And after that?

There was the initial fear and panic, then I started reading up on the subject and knowledge sets you free. I realised that with your daily dose of vitamins, pranayams, naturopathy, you can make yourself stronger.

My daughter Jhanvi stayed back with my in-laws for five-six months. My son, Arjun, was with us and since he did not have to go to school and we didn’t have to rush off to work, we got to spend a lot of time with each other. It was beautiful and I realised how little we really need. There is nothing more important than peace. I’m no longer the Juhi I used to be.

What has changed?

I’ve cut down on a lot of things that we have been running after for so long. Life is simpler, less frenetic. I don’t know how I did so much before, but today, it’s okay if I don’t live up to all expectations as long as I’m in touch with my inner peace.

Have you started a gurukul for girls in Gujarat?

Arya Kanya Gurukul was set up in Porbandar by my husband’s (Jai Mehta) grandfather (Nanji Kalidas Mehta) in 1936. My in-laws have now handed over the gurukul with its 2,000 girl students to us to supervise its running.

For me, this is what education should be like. It doesn’t break down the syllabus into subjects like history, geography and math, which makes academics bookish. Knowledge should be imparted in its entirety, only then will it set minds free.

The girls are also not confined into little boxes that we call classrooms. They can roam around the farm, go boating, learn archery and other sports, play with the animals, dance and have fun, in the process getting a more rounded education.

You learn best from nature, but as Sadhguruji has pointed out, the biggest problem facing our planet is that instead of using nature optimally, we are killing it. Our soil is eroding, the corals are getting bleached, the rivers are polluted and filled with dead fish, plants are being destroyed. And that the ones committing this harakiri are educated people means there’s something wrong with our education. We need more gurukuls and Shantiniketans.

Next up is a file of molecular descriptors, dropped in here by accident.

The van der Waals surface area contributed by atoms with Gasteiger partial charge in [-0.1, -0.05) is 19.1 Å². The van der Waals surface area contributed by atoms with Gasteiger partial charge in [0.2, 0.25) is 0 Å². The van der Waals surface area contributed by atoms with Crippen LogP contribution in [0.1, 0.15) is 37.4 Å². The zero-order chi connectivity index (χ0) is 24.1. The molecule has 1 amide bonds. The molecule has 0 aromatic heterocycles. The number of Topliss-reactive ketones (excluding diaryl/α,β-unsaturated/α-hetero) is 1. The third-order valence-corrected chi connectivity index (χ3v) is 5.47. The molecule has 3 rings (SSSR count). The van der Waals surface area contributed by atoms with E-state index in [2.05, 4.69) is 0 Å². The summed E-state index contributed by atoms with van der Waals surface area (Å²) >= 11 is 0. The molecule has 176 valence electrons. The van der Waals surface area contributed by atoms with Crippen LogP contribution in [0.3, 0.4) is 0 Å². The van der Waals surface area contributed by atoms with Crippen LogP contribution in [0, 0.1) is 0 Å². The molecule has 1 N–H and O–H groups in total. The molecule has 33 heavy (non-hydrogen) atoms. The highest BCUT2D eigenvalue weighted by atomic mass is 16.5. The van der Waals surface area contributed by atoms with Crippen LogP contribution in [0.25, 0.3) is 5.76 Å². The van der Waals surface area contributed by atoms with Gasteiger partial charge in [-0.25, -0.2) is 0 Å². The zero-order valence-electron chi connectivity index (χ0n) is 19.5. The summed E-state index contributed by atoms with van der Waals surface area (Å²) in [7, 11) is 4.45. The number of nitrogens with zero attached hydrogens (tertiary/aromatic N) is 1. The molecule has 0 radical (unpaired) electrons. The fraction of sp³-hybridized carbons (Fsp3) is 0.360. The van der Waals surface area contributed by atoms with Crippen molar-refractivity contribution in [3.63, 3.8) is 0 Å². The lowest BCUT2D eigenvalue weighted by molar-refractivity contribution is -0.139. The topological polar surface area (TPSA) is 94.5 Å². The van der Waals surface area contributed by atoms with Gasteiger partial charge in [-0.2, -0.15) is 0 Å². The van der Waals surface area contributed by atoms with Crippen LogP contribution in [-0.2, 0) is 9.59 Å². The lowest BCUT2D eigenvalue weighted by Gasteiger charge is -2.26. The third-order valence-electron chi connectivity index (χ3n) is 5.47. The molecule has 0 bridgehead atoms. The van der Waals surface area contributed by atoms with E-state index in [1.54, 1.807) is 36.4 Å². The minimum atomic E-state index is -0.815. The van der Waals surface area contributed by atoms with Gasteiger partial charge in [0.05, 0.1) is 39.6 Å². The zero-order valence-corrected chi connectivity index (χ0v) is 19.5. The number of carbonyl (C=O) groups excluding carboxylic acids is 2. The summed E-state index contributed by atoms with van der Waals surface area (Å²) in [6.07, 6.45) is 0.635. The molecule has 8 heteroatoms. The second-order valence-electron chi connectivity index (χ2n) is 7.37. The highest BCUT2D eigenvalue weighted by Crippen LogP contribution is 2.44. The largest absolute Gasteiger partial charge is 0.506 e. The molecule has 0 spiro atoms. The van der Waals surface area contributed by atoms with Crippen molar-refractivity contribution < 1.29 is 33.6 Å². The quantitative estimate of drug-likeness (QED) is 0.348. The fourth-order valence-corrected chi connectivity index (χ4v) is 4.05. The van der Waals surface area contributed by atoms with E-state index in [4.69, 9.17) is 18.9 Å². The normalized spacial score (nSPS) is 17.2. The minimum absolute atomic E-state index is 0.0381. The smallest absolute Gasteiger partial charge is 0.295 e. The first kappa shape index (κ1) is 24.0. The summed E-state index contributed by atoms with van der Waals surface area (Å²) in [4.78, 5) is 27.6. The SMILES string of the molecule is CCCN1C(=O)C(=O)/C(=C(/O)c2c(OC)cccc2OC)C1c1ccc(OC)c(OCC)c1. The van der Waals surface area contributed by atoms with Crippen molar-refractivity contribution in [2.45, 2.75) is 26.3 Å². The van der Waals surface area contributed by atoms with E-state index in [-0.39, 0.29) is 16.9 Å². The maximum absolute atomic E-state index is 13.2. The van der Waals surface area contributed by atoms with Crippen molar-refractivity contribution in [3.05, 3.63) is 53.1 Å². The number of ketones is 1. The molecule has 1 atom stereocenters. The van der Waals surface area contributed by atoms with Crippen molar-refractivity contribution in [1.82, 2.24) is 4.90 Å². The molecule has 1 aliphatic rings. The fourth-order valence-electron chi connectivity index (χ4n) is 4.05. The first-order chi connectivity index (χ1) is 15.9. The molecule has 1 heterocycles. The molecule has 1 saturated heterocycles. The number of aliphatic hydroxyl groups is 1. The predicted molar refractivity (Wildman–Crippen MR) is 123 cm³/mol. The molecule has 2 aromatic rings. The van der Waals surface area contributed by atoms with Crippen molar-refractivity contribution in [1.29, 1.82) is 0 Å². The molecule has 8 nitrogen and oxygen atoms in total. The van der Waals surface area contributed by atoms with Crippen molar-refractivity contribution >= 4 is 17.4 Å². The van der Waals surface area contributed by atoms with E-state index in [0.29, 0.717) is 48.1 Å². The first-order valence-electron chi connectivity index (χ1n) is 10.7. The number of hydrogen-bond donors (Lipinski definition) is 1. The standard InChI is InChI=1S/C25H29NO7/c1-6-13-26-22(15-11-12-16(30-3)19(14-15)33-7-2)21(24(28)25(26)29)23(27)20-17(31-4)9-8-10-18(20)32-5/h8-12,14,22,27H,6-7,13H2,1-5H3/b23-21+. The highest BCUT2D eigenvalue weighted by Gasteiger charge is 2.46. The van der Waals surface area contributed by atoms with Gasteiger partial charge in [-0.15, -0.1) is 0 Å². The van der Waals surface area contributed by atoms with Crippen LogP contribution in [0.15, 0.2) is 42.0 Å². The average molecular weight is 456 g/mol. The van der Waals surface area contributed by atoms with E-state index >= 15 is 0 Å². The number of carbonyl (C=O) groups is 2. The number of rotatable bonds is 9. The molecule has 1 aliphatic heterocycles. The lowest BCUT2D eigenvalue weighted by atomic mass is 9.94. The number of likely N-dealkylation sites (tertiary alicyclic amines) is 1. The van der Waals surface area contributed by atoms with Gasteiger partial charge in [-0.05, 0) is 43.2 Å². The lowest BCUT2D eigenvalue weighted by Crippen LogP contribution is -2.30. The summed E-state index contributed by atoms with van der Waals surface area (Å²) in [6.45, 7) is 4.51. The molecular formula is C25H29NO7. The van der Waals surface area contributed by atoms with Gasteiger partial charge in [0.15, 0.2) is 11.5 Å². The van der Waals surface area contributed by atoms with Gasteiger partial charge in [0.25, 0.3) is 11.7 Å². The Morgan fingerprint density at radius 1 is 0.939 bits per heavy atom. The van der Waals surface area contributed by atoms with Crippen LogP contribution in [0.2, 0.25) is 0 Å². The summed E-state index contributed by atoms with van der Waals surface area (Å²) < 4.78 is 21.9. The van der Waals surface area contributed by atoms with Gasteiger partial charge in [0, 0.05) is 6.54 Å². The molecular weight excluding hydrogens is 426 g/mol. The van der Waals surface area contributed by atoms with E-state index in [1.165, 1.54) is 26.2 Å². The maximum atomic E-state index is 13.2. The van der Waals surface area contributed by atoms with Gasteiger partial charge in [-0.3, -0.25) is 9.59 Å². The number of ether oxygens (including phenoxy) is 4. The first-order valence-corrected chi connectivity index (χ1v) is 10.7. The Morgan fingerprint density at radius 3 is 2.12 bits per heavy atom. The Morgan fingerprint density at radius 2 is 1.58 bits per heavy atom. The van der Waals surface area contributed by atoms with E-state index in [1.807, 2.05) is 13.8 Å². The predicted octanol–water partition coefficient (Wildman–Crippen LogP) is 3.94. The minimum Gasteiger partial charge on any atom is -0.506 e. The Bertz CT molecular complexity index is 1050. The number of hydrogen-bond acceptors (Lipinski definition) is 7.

Once we were the wealthiest land and imbibed high moral values. Then, the British had us chasing a different kind of wealth. We need to combine the best of East and West, embrace digitization as also our rich cultural heritage, only then can these bright minds make the world a better place.

Talking about children, when it comes to cricket and your franchise, Kolkata Knight Riders, Shah Rukh Khan and you seem to be gearing up to pass the baton to the next generation. His children, Aryan and Suhana Khan, and your daughter Jhanvi were present at this year’s auction?

(Laughs) They have already taken the baton and run away. I feel blessed that though we never pushed them, perhaps watching us ride this emotional roller-coaster for years, has got them interested.

Jhanvi who is an avid cricket buff came to the table two years ago, followed by Aryan the next year and Suhana this year. It’s a joy to see one kid joining up every year and all three together at the auction.

Is Arjun coming on board next year?

As I said, we never push them. The decision is theirs alone.

(This was first published in National Herald on Sunday)

Follow us on: Facebook, Twitter, Google News, Instagram 

Join our official telegram channel (@nationalherald) and stay updated with the latest headlines